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ICC Note:

President al-Sisi will be the incumbent in the 2018 Egyptian Presidential election. Before the election occurs, some lawmakers are collecting signatures to amend the constitution to extend the current four-year presidential term to six-years. This amendment attempt is being met with critics who accuse the signers of political immaturity. In the midst of this debate, Christians are continually being attacked and need immediate attention. It is important for lawmakers to also consider how to protect the most vulnerable population in their country.

08/18/2017 Egypt (Al Monitor) – Calls by some Egyptian lawmakers to amend Article 140 of the Egyptian Constitution to extend the current four-year presidential term by two years have sparked controversy in Egypt, with some members of the pro-government parliamentary majority bloc, “In Support of Egypt,” throwing their weight behind the idea, while critics have lambasted it as a “sign of political immaturity.”

On Aug. 6, Ismail Nasreddine, a hitherto little-known parliament member representing Helwan — a district south of Cairo — began collecting signatures for the motion to lift restrictions on President Abdel Fattah al-Sisi’s re-election. He argued that “four years is not long enough to allow President Sisi to implement the projects he started.”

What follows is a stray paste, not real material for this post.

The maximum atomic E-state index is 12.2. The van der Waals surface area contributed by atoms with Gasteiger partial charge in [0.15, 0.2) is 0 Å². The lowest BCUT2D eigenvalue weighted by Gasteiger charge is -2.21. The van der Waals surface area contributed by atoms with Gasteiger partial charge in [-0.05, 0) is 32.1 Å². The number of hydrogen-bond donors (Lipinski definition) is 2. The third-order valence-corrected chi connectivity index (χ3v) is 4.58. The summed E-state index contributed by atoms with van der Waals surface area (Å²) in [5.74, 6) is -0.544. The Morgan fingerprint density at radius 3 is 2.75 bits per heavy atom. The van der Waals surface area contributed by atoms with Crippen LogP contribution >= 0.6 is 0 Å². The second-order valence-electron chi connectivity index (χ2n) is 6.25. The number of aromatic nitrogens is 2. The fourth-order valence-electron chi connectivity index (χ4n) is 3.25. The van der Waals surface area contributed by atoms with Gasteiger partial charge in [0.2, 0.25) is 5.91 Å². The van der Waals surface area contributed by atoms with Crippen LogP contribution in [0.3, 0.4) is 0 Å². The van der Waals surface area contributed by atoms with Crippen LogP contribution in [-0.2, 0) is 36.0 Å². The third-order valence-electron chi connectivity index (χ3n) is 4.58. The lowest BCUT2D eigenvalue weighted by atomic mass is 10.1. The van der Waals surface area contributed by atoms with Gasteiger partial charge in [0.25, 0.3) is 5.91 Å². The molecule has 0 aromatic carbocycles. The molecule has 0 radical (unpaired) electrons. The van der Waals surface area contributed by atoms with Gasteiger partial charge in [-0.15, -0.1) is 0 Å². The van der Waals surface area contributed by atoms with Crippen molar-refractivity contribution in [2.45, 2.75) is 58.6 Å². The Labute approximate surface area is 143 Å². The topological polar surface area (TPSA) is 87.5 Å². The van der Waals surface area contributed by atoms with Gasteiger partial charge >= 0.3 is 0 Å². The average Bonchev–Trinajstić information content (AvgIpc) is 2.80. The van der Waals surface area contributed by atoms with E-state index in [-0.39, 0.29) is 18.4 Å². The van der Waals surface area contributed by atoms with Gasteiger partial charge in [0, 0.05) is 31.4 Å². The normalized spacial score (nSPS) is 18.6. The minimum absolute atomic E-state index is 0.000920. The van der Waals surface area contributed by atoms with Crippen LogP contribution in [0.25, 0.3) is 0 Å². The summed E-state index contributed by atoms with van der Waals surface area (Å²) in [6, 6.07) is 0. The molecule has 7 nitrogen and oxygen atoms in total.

Speaking to Al-Monitor, Nasreddine echoed earlier comments by parliament Speaker Ali Abdel Al that the 2014 Constitution was written at a time of “instability” — a reference to the protests by supporters of ousted Islamist President Mohammed Morsi that took place in the wake of his removal from office in July 2013 — but that “circumstances have changed since, necessitating amendments to the charter.”

“The constitution is man-made; it is not the word of God,” he said, adding that “people make mistakes and those mistakes ought to be corrected.”

Nassredine also wants several other articles amended, including the provision giving parliament the final word on Cabinet appointments and dismissals. “What if the president decides to dismiss a Cabinet minister but parliament does not support his decision? This would put the president on a collision course with the parliament. The president should be able to make such decisions without having to seek approval from the assembly,” he said.

But not everyone agrees. In comments posted on his Twitter account Aug. 12, veteran politician and former presidential candidate Amr Moussa — who chaired the panel of experts drafting the 2014 Constitution — expressed his objection to the Nasreddine’s plan.

“Renewed talk about amending the constitution in a presidential year raises questions about the maturity of the political thought behind it,” he wrote, adding that “the parliament should focus instead on implementing the charter.”

 

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